Charity takes out loan to boost nature in Wales


Radnorshire Wildlife Trust (RWT) has launched an appeal to help breathe new life into Pentwyn – an upland in the Welsh Marches.

The charity took out a loan to buy 66 ha – about the size of 80 rugby pitches – in a bid to help wildlife fight back and tackle climate change, river pollution and flooding across central Wales.

It now needs to raise £1 million to secure the future of the land at Pentwyn for people and nature. Additional funds are also needed to restore the land – for example, £1,000 could pay to plant 300 m of hedgerow. RWT says it wants Pentwyn to be a "blueprint for reversing the decline of Welsh wildlife".

Until now, Pentwyn has been intensively managed (Radnorshire Wildlife Trust).

Iolo Williams, Wildlife TV presenter and Patron of Radnorshire Wildlife Trust, commented: "In Wales we've lost beautiful birds such as Common Nightingale and Corn Bunting – and the haunting call of Eurasian Curlew and purring of European Turtle Dove may soon disappear too. Much-loved animals such as Red Squirrels and Water Voles, which were once widespread in Wales, are now only found at a few sites and are threatened with extinction. Nature is in crisis, and we need to help wildlife fightback fast.

"We're appealing to people everywhere to help us secure and protect this land for the future. Nature needs it and so do we because time spent in natural places soothes our souls and makes us feel good – people will be welcome at Pentwyn. Please donate if you can – nothing is too small to help!"

The land at Pentwyn, near Llandrindod Wells, will be transformed from an intensively farmed landscape into wetlands, scrub and potentially new woodland, as well as increasing plant diversity to ensure the landscape is better equipped to cope with climate change. It sits beside other wild land so there is potential to help wildlife thrive across a wider area by expanding and connecting habitats and increasing nature's resilience to climate change.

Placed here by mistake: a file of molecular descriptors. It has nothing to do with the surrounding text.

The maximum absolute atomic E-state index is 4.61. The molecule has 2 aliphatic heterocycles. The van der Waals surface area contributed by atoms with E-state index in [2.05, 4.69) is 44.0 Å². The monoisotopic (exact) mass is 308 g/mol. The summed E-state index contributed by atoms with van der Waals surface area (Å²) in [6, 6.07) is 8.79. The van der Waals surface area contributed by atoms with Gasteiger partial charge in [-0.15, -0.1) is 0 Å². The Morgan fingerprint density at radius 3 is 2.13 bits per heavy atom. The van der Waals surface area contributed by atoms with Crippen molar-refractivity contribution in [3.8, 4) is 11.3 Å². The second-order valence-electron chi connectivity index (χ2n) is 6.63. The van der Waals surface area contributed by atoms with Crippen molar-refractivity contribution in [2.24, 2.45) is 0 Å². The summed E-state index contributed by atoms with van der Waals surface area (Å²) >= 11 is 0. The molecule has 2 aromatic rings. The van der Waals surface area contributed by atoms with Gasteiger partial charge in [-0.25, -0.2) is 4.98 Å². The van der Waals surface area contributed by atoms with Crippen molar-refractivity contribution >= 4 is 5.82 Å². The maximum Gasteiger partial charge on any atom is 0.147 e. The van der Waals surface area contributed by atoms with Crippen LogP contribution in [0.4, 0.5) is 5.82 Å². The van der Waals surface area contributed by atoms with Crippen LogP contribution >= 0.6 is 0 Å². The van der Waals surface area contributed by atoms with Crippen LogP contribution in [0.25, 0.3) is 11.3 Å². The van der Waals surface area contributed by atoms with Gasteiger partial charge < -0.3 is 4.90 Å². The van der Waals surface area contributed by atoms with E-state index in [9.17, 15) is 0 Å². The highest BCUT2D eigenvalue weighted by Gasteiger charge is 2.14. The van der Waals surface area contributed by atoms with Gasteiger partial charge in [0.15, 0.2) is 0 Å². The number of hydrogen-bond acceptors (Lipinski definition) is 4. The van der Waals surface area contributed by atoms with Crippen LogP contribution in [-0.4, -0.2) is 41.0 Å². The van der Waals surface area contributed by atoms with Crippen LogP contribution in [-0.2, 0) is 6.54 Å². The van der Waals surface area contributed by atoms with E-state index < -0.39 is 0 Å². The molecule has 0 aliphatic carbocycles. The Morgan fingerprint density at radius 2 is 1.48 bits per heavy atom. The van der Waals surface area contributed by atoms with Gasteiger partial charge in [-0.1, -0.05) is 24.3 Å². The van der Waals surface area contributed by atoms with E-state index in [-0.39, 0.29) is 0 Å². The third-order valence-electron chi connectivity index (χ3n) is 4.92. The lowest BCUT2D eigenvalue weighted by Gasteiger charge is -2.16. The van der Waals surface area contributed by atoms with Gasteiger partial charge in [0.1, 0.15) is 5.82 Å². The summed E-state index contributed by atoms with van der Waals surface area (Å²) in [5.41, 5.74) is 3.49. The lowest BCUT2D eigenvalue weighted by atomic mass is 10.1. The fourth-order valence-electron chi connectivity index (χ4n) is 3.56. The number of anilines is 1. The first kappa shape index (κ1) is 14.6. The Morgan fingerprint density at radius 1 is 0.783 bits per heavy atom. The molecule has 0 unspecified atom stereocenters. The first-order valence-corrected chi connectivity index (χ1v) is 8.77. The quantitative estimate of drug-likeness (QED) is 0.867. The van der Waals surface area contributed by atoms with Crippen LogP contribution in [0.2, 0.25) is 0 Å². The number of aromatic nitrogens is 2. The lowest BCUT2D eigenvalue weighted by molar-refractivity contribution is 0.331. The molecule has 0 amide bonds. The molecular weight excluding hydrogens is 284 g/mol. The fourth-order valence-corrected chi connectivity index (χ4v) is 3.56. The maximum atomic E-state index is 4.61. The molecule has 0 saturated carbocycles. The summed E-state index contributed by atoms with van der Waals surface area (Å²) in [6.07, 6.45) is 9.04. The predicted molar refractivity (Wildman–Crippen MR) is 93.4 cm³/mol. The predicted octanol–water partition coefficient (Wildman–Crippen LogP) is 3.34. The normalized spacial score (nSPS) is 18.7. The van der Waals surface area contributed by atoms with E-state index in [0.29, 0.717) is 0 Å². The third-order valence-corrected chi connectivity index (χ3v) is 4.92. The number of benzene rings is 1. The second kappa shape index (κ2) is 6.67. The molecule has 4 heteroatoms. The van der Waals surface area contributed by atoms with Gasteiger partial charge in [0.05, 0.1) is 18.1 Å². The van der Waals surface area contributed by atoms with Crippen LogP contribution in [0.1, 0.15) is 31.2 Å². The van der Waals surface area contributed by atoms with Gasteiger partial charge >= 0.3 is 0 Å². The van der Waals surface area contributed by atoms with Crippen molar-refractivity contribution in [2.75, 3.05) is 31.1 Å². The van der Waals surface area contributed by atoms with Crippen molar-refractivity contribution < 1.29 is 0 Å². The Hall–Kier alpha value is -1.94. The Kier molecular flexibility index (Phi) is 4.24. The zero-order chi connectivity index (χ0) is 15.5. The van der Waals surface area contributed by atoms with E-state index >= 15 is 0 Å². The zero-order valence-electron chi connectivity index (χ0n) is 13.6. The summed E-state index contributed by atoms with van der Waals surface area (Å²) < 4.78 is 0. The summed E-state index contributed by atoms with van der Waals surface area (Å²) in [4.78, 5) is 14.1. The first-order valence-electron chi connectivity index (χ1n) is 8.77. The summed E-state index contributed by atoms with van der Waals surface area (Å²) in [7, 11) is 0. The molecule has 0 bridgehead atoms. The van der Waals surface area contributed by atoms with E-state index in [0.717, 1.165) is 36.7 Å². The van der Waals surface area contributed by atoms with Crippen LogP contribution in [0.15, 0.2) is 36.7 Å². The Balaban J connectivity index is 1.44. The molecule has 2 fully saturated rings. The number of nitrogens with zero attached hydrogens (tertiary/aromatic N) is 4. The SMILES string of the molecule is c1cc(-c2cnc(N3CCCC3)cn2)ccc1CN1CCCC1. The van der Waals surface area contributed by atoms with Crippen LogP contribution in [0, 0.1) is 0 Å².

Wales is close to the bottom of the international league table of 240 countries for nature. A 2021 report found that Wales has lost around half of its wild animals and plants, and that one in six species is threatened with extinction in the country. More than 60% of protected rivers in Wales exceed phosphate pollution limits.

By restoring nature, the landscape will also retain more rainwater, filtering it and releasing it more slowly – this will help to keep the nearby River Lugg clean and healthy.

James Hitchcock, Chief Executive Officer of Radnorshire Wildlife Trust, said: "Welsh wildlife is under a huge amount of pressure, but everyone can do their bit to help us restore nature to Pentwyn. This project will benefit us all – it'll be somewhere to enjoy a wander through the wild, listen to the waterfall, see the flash of a Wood Warbler, and watch butterflies flit across a wilder hillside.

"Pentwyn will also store more carbon, help tackle the climate crisis, stop rainwater washing off the hill too quickly and help reduce pollution levels in the River Lugg. Creating more space for nature will have the added benefit of boosting tourism and creating more green jobs."

You can donate to the Pentwyn appeal here.